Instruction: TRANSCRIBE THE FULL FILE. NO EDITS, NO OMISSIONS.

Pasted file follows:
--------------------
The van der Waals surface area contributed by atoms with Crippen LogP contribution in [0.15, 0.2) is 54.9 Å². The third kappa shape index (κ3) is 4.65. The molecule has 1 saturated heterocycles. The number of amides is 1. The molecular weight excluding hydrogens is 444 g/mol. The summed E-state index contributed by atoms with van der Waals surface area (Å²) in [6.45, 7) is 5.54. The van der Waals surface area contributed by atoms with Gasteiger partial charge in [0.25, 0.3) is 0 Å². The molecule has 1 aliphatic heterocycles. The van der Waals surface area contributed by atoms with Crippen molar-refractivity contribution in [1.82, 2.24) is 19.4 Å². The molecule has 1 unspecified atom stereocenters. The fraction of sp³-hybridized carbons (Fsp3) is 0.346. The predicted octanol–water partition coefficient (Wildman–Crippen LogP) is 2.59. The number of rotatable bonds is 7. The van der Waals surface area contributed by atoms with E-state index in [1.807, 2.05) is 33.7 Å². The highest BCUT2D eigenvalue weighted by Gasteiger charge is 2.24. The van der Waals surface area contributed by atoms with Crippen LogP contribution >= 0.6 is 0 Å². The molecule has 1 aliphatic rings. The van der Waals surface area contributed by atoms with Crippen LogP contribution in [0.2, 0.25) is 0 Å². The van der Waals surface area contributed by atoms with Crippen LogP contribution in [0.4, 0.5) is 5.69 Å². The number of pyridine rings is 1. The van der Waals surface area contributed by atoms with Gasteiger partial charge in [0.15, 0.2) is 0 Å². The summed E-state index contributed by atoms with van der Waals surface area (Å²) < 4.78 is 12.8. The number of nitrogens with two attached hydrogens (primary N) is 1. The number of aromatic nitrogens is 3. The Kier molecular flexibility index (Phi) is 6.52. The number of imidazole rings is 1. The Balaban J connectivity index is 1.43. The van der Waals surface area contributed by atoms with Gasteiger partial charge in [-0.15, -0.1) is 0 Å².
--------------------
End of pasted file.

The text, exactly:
The van der Waals surface area contributed by atoms with Crippen LogP contribution in [0.15, 0.2) is 54.9 Å². The third kappa shape index (κ3) is 4.65. The molecule has 1 saturated heterocycles. The number of amides is 1. The molecular weight excluding hydrogens is 444 g/mol. The summed E-state index contributed by atoms with van der Waals surface area (Å²) in [6.45, 7) is 5.54. The van der Waals surface area contributed by atoms with Gasteiger partial charge in [0.25, 0.3) is 0 Å². The molecule has 1 aliphatic heterocycles. The van der Waals surface area contributed by atoms with Crippen molar-refractivity contribution in [1.82, 2.24) is 19.4 Å². The molecule has 1 unspecified atom stereocenters. The fraction of sp³-hybridized carbons (Fsp3) is 0.346. The predicted octanol–water partition coefficient (Wildman–Crippen LogP) is 2.59. The number of rotatable bonds is 7. The van der Waals surface area contributed by atoms with E-state index in [1.807, 2.05) is 33.7 Å². The highest BCUT2D eigenvalue weighted by Gasteiger charge is 2.24. The van der Waals surface area contributed by atoms with Crippen LogP contribution >= 0.6 is 0 Å². The molecule has 1 aliphatic rings. The van der Waals surface area contributed by atoms with Crippen LogP contribution in [0.2, 0.25) is 0 Å². The van der Waals surface area contributed by atoms with Crippen LogP contribution in [0.4, 0.5) is 5.69 Å². The number of pyridine rings is 1. The van der Waals surface area contributed by atoms with Gasteiger partial charge in [0.15, 0.2) is 0 Å². The summed E-state index contributed by atoms with van der Waals surface area (Å²) < 4.78 is 12.8. The number of nitrogens with two attached hydrogens (primary N) is 1. The number of aromatic nitrogens is 3. The Kier molecular flexibility index (Phi) is 6.52. The number of imidazole rings is 1. The Balaban J connectivity index is 1.43. The van der Waals surface area contributed by atoms with Gasteiger partial charge in [-0.15, -0.1) is 0 Å².